Commentary: ‘All of the above’ energy policy can drive growth

Commentary: ‘All of the above’ energy policy can drive growth
July 21
13:00 2017

By Algenon Cash

I’ve been advocating for a smart, sensible energy policy in our country and state for close to a decade as a national spokesperson for the oil and gas industry.  But I routinely caution elected leaders not to have a limited paradigm; we must focus on a balanced “all of the above” strategy with market forces centrally in mind when crafting energy policy.  Utilizing a portfolio approach to sourcing energy is not only smart, but it allows for versatility and incremental steps toward less reliance on fossil fuels – which must be a slow careful process with substantive input from consumers, government and industry.

So I applaud the North Carolina General Assembly for passing comprehensive energy legislation that will improve the competitiveness of solar power production by reducing overall costs for utilities and its customers.  Early estimates from Duke Energy say the bill could result in $850 million in savings for customers over 10 years.  The measure now sits on Gov. Roy Cooper’s desk, awaiting his signature.  Cooper strongly supported the version that passed the House. Lawmakers often disagree about the subsidies afforded to renewable energy, but the government provides tax credits for the rehabilitation of historic properties and textile mills, we pursue companies with a mixed bag of financial incentives hoping to lure in new jobs – in my opinion these are smart investments – but there should be no hypocritical objection to using subsidies for infrastructure development that benefit long-term energy security.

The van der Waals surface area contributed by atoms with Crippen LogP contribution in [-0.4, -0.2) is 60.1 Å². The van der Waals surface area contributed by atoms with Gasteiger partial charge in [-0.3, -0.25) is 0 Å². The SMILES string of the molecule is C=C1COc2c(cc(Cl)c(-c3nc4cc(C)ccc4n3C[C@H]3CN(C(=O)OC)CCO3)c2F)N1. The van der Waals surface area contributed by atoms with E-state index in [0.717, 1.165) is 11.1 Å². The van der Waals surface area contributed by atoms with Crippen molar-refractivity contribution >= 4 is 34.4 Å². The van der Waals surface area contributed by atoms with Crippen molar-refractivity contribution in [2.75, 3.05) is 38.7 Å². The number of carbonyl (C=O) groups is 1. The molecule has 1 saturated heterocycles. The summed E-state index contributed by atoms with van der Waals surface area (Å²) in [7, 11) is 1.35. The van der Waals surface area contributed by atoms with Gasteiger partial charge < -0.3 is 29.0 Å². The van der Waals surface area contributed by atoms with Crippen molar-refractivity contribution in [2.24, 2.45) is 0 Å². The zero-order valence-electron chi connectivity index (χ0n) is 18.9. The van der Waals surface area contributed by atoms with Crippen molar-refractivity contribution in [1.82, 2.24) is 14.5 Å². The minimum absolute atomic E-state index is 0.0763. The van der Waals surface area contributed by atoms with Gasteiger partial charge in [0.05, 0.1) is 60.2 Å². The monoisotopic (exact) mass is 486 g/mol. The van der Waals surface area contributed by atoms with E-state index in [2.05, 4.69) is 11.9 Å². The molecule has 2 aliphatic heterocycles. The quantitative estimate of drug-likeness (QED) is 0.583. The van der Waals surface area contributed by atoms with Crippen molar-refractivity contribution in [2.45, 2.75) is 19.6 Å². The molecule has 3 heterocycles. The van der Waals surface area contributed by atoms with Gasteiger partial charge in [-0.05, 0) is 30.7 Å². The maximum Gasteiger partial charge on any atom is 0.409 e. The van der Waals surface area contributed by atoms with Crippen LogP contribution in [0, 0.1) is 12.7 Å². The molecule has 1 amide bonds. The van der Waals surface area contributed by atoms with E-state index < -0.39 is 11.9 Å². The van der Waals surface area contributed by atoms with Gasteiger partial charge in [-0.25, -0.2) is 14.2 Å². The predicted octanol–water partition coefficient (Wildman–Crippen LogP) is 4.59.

Consider that renewables now provide 15 percent of the nation’s power supply compared to around 10 percent in 2008.  Government subsidies and a range of financial incentives drove most of the growth, but if our government is going to make long-range capital investments, then I can’t think of a much better option than shoring up our energy resources.  Keep in mind energy security equates to national, fiscal and economic security.

I testified at a Federal Energy Regulatory Commission hearing in support of the Atlantic Coast Pipeline, a multi-state infrastructure project for the distribution of natural gas.  Thoughtful infrastructure projects attract significant capital investment, jumpstart job growth, and increase local revenue to support critical services while aiding communities transitioning into a new economic reality.Not to mention, fossil fuels have a well-established foothold and must be protected, they provide 80 percent of the energy demand globally.

If we decided to rid the world of fossil fuels, then it would cost $20 trillion to upgrade the infrastructure and the project may not be complete until 2035.  However, more investment into aging transmission infrastructure with built-in storage capacity will go a long way to overcoming the intermittency issues with sourcing solar and wind energy for electricity needs. Energy policy is complex, involving a wide range of constituencies and real lives at the center.  Only an “all of the above” strategy will prove effective.

Algenon Cash is the managing director of Wharton Gladden & Company, an investment banking firm, and a national spokesperson for the oil and natural gas industry.  Reach him at

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